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Which factors predict unsuccessful outcome in a weight management intervention for obese children?

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Background:  Many obese children attending weight management interventions experience positive changes; however, not all are successful and little is known about what factors influence treatment outcome. The present study aimed to assess which baseline characteristics may predict unsuccessful treatment outcome in a weight management intervention for obese children.

Methods:  WATCH IT is a community weight management intervention for obese children and their families. Data collected during the pilot phase were visited retrospectively and secondary analysis was performed on the dataset. Inclusion criterion prioritised independent variables for the statistical model aiming to detect those that were exerting a significant effect. Logistic regression was used to assess the ability of these independent variables to predict unsuccessful treatment outcome.

Results:  Seventy‐eight children (mean age 11.9 years) who attended the WATCH IT weight management intervention for at least 6 months were included in the analysis. Multivariable regression analysis showed that children from families where both parents reported having a weight problem were six times more likely to be unsuccessful compared to children from families where neither parent reported weight problems (odds ratio = 6.1; 95% confidence interval = 1.2–32.0; P = 0.032). Age, gender, severity of obesity and duration of previous weight management attempts were not predictive of treatment outcome.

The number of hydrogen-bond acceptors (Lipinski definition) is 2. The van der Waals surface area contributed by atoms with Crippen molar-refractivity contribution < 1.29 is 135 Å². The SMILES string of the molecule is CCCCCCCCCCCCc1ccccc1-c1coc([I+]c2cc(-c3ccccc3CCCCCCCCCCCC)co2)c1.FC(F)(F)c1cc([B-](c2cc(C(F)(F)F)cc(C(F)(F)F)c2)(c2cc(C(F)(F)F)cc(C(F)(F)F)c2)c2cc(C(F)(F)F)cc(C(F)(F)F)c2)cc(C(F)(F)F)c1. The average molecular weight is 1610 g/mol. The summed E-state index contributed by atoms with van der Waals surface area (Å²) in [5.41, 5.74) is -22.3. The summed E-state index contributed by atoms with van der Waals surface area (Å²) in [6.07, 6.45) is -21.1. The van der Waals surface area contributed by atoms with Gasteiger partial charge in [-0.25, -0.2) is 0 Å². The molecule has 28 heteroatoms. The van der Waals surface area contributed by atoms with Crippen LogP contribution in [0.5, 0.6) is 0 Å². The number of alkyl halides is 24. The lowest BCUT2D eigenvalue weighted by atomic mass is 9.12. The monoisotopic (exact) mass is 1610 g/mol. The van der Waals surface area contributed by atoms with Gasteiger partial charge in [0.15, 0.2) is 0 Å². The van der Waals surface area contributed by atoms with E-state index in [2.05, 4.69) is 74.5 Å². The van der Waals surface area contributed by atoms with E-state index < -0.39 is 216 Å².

Conclusions:  To increase the overall success rate of children’s weight management interventions such as WATCH IT, current approaches to behaviour change may need to be adapted or tailored for those families who are less likely to be successful. Supporting overweight parents to make their own successful lifestyle changes may be one way of improving the child’s likelihood of weight management success.

Document Type: Research Article


Affiliations: 1: NHS Airedale, Bradford & Leeds, Bradford, UK 2: Nutrition and Dietetic Group, Faculty of Health and Social Sciences, Leeds Metropolitan University, Leeds, UK 3: Paediatric Epidemiology Group, Faculty of Medicine and Health, Leeds University, Leeds, UK

Publication date: October 1, 2012


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